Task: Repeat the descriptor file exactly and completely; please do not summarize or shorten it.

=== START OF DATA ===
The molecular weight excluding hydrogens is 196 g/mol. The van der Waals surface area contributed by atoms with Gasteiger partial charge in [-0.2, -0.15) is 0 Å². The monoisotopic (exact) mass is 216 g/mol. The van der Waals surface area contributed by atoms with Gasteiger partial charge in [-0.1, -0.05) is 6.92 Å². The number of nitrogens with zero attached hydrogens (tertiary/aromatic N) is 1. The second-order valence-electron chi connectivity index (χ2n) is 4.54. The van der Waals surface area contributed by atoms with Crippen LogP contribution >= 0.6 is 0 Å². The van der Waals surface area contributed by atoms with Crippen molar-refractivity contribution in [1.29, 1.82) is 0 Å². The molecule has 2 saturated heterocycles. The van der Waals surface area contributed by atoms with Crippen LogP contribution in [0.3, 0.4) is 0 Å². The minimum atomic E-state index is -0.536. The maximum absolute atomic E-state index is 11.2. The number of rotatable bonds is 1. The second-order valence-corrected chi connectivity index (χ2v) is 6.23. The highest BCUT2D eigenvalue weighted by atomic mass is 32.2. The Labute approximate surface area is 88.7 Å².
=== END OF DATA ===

The molecular weight excluding hydrogens is 196 g/mol. The van der Waals surface area contributed by atoms with Gasteiger partial charge in [-0.2, -0.15) is 0 Å². The monoisotopic (exact) mass is 216 g/mol. The van der Waals surface area contributed by atoms with Gasteiger partial charge in [-0.1, -0.05) is 6.92 Å². The number of nitrogens with zero attached hydrogens (tertiary/aromatic N) is 1. The second-order valence-electron chi connectivity index (χ2n) is 4.54. The van der Waals surface area contributed by atoms with Crippen LogP contribution >= 0.6 is 0 Å². The van der Waals surface area contributed by atoms with Crippen molar-refractivity contribution in [1.29, 1.82) is 0 Å². The molecule has 2 saturated heterocycles. The van der Waals surface area contributed by atoms with Crippen LogP contribution in [0.3, 0.4) is 0 Å². The minimum atomic E-state index is -0.536. The maximum absolute atomic E-state index is 11.2. The number of rotatable bonds is 1. The second-order valence-corrected chi connectivity index (χ2v) is 6.23. The highest BCUT2D eigenvalue weighted by atomic mass is 32.2. The Labute approximate surface area is 88.7 Å².